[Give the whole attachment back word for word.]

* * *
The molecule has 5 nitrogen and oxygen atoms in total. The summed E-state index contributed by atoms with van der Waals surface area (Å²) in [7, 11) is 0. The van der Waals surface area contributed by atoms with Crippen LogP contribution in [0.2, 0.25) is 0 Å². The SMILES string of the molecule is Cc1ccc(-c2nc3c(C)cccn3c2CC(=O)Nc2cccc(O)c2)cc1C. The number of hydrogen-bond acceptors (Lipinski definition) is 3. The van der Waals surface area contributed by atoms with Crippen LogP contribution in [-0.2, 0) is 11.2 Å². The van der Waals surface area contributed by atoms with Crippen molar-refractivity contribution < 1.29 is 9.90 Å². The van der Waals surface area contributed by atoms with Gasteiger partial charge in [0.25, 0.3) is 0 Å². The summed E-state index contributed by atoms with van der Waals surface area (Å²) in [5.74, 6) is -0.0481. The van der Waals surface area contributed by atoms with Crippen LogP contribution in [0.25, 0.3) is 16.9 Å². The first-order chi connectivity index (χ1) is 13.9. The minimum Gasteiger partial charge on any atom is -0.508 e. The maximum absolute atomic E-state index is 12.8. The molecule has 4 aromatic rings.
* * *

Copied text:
The molecule has 5 nitrogen and oxygen atoms in total. The summed E-state index contributed by atoms with van der Waals surface area (Å²) in [7, 11) is 0. The van der Waals surface area contributed by atoms with Crippen LogP contribution in [0.2, 0.25) is 0 Å². The SMILES string of the molecule is Cc1ccc(-c2nc3c(C)cccn3c2CC(=O)Nc2cccc(O)c2)cc1C. The number of hydrogen-bond acceptors (Lipinski definition) is 3. The van der Waals surface area contributed by atoms with Crippen LogP contribution in [-0.2, 0) is 11.2 Å². The van der Waals surface area contributed by atoms with Crippen molar-refractivity contribution < 1.29 is 9.90 Å². The van der Waals surface area contributed by atoms with Gasteiger partial charge in [0.25, 0.3) is 0 Å². The summed E-state index contributed by atoms with van der Waals surface area (Å²) in [5.74, 6) is -0.0481. The van der Waals surface area contributed by atoms with Crippen LogP contribution in [0.25, 0.3) is 16.9 Å². The first-order chi connectivity index (χ1) is 13.9. The minimum Gasteiger partial charge on any atom is -0.508 e. The maximum absolute atomic E-state index is 12.8. The molecule has 4 aromatic rings.